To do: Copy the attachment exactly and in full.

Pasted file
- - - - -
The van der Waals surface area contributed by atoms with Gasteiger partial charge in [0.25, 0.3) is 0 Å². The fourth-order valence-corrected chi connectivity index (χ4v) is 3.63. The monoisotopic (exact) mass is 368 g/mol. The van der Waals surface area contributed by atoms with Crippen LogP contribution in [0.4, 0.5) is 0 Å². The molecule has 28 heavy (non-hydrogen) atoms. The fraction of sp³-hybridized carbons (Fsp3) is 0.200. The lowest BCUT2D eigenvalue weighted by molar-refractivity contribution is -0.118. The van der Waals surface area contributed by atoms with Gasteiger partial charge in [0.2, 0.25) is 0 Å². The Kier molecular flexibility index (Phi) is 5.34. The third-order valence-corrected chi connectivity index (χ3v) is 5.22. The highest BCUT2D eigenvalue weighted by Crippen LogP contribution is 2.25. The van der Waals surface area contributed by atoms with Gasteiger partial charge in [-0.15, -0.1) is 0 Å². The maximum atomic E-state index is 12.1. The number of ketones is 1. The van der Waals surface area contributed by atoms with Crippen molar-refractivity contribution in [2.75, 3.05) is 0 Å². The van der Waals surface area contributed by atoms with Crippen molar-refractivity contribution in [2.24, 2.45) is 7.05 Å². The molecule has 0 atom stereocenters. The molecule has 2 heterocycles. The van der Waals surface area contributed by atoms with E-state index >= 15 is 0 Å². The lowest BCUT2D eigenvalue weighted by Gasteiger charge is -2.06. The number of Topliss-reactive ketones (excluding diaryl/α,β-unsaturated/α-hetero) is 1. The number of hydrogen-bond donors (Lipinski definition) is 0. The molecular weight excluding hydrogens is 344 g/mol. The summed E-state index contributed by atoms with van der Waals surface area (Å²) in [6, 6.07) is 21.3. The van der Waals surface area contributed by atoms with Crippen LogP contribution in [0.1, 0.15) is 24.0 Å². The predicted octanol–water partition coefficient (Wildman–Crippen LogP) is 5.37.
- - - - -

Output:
The van der Waals surface area contributed by atoms with Gasteiger partial charge in [0.25, 0.3) is 0 Å². The fourth-order valence-corrected chi connectivity index (χ4v) is 3.63. The monoisotopic (exact) mass is 368 g/mol. The van der Waals surface area contributed by atoms with Crippen LogP contribution in [0.4, 0.5) is 0 Å². The molecule has 28 heavy (non-hydrogen) atoms. The fraction of sp³-hybridized carbons (Fsp3) is 0.200. The lowest BCUT2D eigenvalue weighted by molar-refractivity contribution is -0.118. The van der Waals surface area contributed by atoms with Gasteiger partial charge in [0.2, 0.25) is 0 Å². The Kier molecular flexibility index (Phi) is 5.34. The third-order valence-corrected chi connectivity index (χ3v) is 5.22. The highest BCUT2D eigenvalue weighted by Crippen LogP contribution is 2.25. The van der Waals surface area contributed by atoms with Gasteiger partial charge in [-0.15, -0.1) is 0 Å². The maximum atomic E-state index is 12.1. The number of ketones is 1. The van der Waals surface area contributed by atoms with Crippen molar-refractivity contribution in [2.75, 3.05) is 0 Å². The van der Waals surface area contributed by atoms with Crippen molar-refractivity contribution in [2.24, 2.45) is 7.05 Å². The molecule has 0 atom stereocenters. The molecule has 2 heterocycles. The van der Waals surface area contributed by atoms with E-state index >= 15 is 0 Å². The lowest BCUT2D eigenvalue weighted by Gasteiger charge is -2.06. The number of Topliss-reactive ketones (excluding diaryl/α,β-unsaturated/α-hetero) is 1. The number of hydrogen-bond donors (Lipinski definition) is 0. The molecular weight excluding hydrogens is 344 g/mol. The summed E-state index contributed by atoms with van der Waals surface area (Å²) in [6, 6.07) is 21.3. The van der Waals surface area contributed by atoms with Crippen LogP contribution in [0.1, 0.15) is 24.0 Å². The predicted octanol–water partition coefficient (Wildman–Crippen LogP) is 5.37.